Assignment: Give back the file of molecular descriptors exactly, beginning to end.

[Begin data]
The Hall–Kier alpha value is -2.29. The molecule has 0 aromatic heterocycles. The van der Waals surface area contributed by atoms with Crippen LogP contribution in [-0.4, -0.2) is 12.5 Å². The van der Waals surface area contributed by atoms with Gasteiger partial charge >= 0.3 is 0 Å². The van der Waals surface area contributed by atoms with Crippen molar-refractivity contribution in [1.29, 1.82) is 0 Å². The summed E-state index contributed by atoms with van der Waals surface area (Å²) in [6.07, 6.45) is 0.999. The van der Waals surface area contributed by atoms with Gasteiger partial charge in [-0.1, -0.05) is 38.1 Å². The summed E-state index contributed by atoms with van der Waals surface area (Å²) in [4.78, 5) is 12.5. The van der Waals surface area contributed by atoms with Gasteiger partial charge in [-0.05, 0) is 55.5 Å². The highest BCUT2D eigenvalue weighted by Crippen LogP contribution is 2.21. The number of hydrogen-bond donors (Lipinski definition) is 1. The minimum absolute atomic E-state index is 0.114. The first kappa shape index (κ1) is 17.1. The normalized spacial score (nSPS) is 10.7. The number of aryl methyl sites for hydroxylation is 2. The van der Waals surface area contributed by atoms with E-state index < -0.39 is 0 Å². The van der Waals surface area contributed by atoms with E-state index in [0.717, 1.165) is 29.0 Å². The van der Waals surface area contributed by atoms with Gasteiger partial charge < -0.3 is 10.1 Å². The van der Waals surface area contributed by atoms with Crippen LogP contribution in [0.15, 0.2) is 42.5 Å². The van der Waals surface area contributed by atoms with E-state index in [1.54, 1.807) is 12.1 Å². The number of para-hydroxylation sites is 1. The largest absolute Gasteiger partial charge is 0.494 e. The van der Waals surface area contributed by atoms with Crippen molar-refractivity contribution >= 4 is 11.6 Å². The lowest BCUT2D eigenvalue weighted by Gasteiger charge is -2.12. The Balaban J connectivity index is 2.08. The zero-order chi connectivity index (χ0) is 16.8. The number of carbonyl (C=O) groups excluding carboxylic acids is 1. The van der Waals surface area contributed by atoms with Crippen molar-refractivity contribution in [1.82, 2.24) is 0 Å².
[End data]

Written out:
The Hall–Kier alpha value is -2.29. The molecule has 0 aromatic heterocycles. The van der Waals surface area contributed by atoms with Crippen LogP contribution in [-0.4, -0.2) is 12.5 Å². The van der Waals surface area contributed by atoms with Gasteiger partial charge >= 0.3 is 0 Å². The van der Waals surface area contributed by atoms with Crippen molar-refractivity contribution in [1.29, 1.82) is 0 Å². The summed E-state index contributed by atoms with van der Waals surface area (Å²) in [6.07, 6.45) is 0.999. The van der Waals surface area contributed by atoms with Gasteiger partial charge in [-0.1, -0.05) is 38.1 Å². The summed E-state index contributed by atoms with van der Waals surface area (Å²) in [4.78, 5) is 12.5. The van der Waals surface area contributed by atoms with Gasteiger partial charge in [-0.05, 0) is 55.5 Å². The highest BCUT2D eigenvalue weighted by Crippen LogP contribution is 2.21. The number of hydrogen-bond donors (Lipinski definition) is 1. The minimum absolute atomic E-state index is 0.114. The first kappa shape index (κ1) is 17.1. The normalized spacial score (nSPS) is 10.7. The number of aryl methyl sites for hydroxylation is 2. The van der Waals surface area contributed by atoms with E-state index < -0.39 is 0 Å². The van der Waals surface area contributed by atoms with E-state index in [0.717, 1.165) is 29.0 Å². The van der Waals surface area contributed by atoms with Gasteiger partial charge < -0.3 is 10.1 Å². The van der Waals surface area contributed by atoms with Crippen LogP contribution in [0.15, 0.2) is 42.5 Å². The van der Waals surface area contributed by atoms with E-state index in [1.54, 1.807) is 12.1 Å². The number of para-hydroxylation sites is 1. The largest absolute Gasteiger partial charge is 0.494 e. The van der Waals surface area contributed by atoms with Crippen molar-refractivity contribution >= 4 is 11.6 Å². The lowest BCUT2D eigenvalue weighted by Gasteiger charge is -2.12. The Balaban J connectivity index is 2.08. The zero-order chi connectivity index (χ0) is 16.8. The number of carbonyl (C=O) groups excluding carboxylic acids is 1. The van der Waals surface area contributed by atoms with Crippen molar-refractivity contribution in [1.82, 2.24) is 0 Å².